In 1914, Annie’s mother, Elida, died, and by 1920, Charles and Annie were once again sharing a home with Charles’s parents, Calvin and Nellie.

Although Annie was fond of her in-laws, I tend to think she was a bit of a social climber, too. She most definitely wanted nothing to do with farming but there’s also no doubt that she was a hard worker and enjoyed the finer things in life.

Calais was in its heyday in the late 1800s. The harbor was busy with boat building and lumber shipping. Stores in town were flourishing and there was a lively interaction with Canadian friends and family who lived across the International Bridge.

Annie would have had an active social life. She was a member of Calais Congregational Church and likely spent time calling on friends, as they would have done at her home.

Annie’s and Charles’s economic circumstances had changed dramatically by the advent of World War I.  They were now living in their own home on “The Avenue,” the most prestigious street in Calais and it was due to Annie’s business acumen.

Annie had opened her own ladies’ accessories shop and Charles was the store manager.

Annie is the lady in the dark dress behind the counter. On my own visit to Calais, I was on Main Street, trying to figure out which storefront had been home to Annie’s shop. A woman was walking along the street with her elderly mother.

We chatted a bit and I asked her mother if she knew which store had been Annie’s. She not only remember the shop, but had fun memories of looking at all the beautiful items for sale when she was a teenager. That made my day!

Annie’s life was soon to abruptly change. Although my grandfather was her only child, and her marriage to Charles was precipitated by her pregnancy, they appeared to love each other and my grandfather grew up in a happy home.

Annie likely worried as World War I dragged on and Vernon, her only child, turned 18 years old in May 1917. Vernon did enlist in the U.S. Navy, but was at boot camp in Massachusetts when the Armistice was signed.

With the war worry long behind her, Annie was quite in shock when Charles got sick one day, rapidly worsened, and died of a strep infection the next day on 24 January 1922. Charles had just celebrated his 45th birthday a couple of weeks earlier. the discovery of penicillin was still several years away and Annie was suddenly a widow.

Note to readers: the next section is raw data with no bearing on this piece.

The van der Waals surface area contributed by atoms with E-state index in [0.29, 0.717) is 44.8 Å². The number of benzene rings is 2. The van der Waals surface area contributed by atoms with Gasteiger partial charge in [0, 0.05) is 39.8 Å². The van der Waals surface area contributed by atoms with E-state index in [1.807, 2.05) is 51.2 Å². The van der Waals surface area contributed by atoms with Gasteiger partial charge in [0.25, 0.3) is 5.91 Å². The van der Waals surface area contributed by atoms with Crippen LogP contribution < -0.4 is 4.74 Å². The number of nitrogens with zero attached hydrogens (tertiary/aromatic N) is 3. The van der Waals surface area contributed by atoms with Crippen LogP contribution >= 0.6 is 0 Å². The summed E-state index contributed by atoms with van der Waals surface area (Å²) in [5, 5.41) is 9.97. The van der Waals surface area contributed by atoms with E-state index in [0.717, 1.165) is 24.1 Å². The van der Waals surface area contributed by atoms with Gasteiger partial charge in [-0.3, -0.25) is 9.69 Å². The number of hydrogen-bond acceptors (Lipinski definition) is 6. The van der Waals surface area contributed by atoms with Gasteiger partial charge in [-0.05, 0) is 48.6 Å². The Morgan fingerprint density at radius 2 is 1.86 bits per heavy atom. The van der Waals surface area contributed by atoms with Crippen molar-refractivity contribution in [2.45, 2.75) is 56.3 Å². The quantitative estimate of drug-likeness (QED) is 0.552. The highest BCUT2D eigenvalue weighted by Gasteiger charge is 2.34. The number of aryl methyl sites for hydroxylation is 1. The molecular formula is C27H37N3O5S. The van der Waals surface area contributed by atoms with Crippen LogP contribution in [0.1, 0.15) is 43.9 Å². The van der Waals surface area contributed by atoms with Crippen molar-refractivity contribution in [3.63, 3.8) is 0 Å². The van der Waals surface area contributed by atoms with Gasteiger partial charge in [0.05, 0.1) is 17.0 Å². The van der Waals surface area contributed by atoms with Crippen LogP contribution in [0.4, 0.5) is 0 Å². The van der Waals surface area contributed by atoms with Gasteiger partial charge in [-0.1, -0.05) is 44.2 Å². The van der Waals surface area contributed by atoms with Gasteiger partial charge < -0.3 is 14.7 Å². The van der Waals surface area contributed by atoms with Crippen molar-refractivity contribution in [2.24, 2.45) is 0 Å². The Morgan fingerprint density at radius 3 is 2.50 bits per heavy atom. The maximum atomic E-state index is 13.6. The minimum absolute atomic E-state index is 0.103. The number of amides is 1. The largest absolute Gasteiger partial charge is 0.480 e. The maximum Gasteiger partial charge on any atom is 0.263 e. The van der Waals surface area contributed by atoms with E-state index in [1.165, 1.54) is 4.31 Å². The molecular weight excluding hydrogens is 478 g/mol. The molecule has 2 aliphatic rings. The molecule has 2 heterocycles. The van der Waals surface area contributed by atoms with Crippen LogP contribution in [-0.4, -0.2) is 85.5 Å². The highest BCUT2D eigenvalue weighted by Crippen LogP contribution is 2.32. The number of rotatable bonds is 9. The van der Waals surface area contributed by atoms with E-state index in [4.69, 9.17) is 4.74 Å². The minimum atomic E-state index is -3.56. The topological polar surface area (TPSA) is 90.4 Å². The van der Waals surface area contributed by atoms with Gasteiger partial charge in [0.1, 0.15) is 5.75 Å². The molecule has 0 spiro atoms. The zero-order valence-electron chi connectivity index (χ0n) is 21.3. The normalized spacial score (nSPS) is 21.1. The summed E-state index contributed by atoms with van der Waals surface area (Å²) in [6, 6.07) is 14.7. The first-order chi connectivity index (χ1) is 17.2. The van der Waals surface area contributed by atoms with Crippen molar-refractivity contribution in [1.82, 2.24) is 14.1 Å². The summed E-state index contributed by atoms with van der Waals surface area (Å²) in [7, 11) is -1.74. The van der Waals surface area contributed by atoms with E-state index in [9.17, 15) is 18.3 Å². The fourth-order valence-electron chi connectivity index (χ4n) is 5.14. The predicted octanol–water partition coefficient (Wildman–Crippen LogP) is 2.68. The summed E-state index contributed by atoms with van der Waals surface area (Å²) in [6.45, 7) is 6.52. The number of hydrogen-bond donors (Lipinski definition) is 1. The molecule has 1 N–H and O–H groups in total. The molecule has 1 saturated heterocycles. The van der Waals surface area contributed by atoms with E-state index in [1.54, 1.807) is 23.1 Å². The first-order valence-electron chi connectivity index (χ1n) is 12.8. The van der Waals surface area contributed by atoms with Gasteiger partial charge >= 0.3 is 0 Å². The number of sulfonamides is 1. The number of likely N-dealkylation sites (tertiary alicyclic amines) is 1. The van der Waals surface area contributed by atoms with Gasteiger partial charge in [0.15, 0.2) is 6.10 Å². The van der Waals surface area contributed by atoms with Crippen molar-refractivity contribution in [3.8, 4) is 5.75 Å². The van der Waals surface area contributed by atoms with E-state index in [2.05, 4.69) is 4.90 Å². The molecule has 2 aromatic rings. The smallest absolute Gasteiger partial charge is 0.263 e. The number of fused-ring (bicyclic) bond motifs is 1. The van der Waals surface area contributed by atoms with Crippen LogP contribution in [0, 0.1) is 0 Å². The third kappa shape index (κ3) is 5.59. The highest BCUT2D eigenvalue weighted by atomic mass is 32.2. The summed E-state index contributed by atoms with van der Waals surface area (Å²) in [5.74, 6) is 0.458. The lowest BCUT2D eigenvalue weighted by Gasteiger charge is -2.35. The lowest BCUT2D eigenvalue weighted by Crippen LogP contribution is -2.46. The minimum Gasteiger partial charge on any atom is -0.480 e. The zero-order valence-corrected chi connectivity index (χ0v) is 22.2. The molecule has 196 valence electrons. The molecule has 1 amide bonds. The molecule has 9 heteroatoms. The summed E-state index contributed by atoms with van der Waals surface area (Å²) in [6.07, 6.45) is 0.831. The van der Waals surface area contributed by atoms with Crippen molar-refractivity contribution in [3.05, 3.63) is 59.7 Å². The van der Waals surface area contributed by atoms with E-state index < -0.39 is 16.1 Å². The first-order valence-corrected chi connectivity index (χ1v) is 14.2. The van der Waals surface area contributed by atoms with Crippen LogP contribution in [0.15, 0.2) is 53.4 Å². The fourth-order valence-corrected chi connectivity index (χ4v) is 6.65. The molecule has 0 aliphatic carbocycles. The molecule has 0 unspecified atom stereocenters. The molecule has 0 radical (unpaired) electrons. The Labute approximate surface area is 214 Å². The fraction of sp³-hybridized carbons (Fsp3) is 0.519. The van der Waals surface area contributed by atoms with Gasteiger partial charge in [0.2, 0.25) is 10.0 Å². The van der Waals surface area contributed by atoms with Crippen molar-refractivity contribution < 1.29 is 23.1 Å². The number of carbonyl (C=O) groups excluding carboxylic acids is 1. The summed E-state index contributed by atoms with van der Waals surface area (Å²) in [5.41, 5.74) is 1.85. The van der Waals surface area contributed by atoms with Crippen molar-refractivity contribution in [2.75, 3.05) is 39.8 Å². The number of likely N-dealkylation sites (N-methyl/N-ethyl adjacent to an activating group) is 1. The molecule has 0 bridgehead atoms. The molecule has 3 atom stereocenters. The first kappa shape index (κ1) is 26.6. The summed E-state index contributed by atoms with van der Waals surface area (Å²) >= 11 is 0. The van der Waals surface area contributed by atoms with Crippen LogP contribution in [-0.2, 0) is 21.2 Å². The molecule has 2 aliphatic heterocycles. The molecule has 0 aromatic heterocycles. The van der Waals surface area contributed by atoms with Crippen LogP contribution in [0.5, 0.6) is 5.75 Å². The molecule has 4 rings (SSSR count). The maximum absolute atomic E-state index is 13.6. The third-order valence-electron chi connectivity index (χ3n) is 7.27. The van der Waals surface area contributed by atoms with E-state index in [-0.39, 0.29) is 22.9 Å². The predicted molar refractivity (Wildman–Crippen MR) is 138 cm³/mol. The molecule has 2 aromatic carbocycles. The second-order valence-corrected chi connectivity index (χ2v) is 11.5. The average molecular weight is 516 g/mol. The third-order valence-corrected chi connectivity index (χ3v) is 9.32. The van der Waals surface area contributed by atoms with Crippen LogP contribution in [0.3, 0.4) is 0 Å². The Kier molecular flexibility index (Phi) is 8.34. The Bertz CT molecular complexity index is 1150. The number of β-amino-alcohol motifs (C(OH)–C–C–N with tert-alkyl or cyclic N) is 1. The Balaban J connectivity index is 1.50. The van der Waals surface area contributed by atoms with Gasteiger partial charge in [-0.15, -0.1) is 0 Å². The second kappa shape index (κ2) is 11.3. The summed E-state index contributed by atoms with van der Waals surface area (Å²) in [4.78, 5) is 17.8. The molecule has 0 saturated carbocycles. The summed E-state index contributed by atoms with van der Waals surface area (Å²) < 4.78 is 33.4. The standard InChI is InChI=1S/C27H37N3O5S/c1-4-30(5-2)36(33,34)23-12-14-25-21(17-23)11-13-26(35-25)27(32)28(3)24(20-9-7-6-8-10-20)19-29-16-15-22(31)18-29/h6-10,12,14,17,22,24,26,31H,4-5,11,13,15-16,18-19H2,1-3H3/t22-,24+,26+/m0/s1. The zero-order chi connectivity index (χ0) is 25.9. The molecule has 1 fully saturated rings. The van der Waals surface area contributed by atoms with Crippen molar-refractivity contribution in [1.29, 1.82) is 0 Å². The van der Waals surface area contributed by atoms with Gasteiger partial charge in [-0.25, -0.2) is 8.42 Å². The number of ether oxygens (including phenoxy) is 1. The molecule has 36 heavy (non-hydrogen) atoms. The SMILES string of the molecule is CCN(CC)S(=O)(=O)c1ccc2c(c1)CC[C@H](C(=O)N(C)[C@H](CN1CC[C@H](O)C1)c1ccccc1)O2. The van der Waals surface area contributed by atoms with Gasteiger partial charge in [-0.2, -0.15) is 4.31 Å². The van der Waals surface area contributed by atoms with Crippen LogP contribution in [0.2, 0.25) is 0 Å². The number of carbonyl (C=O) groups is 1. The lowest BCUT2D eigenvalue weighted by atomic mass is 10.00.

Annie was very fond of her mother-in-law, Nellie (Tarbox) Adams and I believe they continued to live together until 1927, when Nellie also passed away.

Annie closed her business before 1930 and also sold the house on Calais Avenue. By 1935, her health was failing and she left Maine to live in Ridgewood, Bergen, New Jersey with my grandparents, aunts and mother.

Annie died in Ridgewood on 10 September 1940, but she was laid to rest with Charles, Calvin and Nellie Adams in Calais Cemetery. She was enumerated in the 1940 census, even though the census taker didn’t arrive until 24 September. His directions must have said “Who was living in this house on XXX day?”


Charles, Vernon and Annie Adams
c1916

Annie was remarkable for her time. While she grew up in a self-reliant farming family that was in comfortable circumstances, she wanted a different life for herself. She extended her 8th grade education enough, likely by self teaching, to be working as a bookkeeper at the time of her marriage. Annie later had the skills to set up her ladies’ accessories shop and successfully manage the business, with Charles’ help. Remember, his stated occupation was shoe cutter in the local factory – a shoe cutter cut the leather needed to shape the shoe – so he didn’t necessarily have the knowledge to run a business,

Not many ladies owned their own business in the 1920s. Annie was a remarkable woman.

 

 

 

Osifcsin/Osifchin Family of Udol, Slovakia

This family is part of my one-place study of St. Dimitry’s Greek Catholic (today Byzantine Catholic) Church parish, serving Udol and Hajtovka, Slovakia, covering the years 1827-about 1920. I will be sharing family records, roughly once a week, until all families in the parish are posted. Be aware that ages at marriage and death frequently don’t match baptismal records, when found. If you have ancestors who lived in these two villages and would like to receive an invitation to a shared Dropbox folder, please leave a comment and I will contact you.

OSIFCSIN, OSZIFTSIN, OSZIPHCSIN, OSZIPHOV, OSZIF

Osifcsin, Adam & Anna Techrik, Ujak, GC, GC Image 15
Children:

  1. Peter, bp 4 April 1830

Osifcsin, Andrew & Maria Fabian (c1785-buried 5 February 1845), Ujak, GC, GC

Maria, born c1785; was buried 5 February 1845, aged 60 years.
Children:

  1. Anna, born c1818, married John Fedorko, born c1814, son of Andrew Fedorko & Maria Adam, 21 November 1839
  2. Maria, born c1823, married Peter Oniferous, born c1819, son of Uknown & Maria Petrus, 25 November 1844
  3. Andrew, born c1826; buried 7 November 1831
  4. Helen, bp 8 January 1830

Osifcsin, Andrew, Ujak, born c1775, buried 13 November 1835, aged 60 years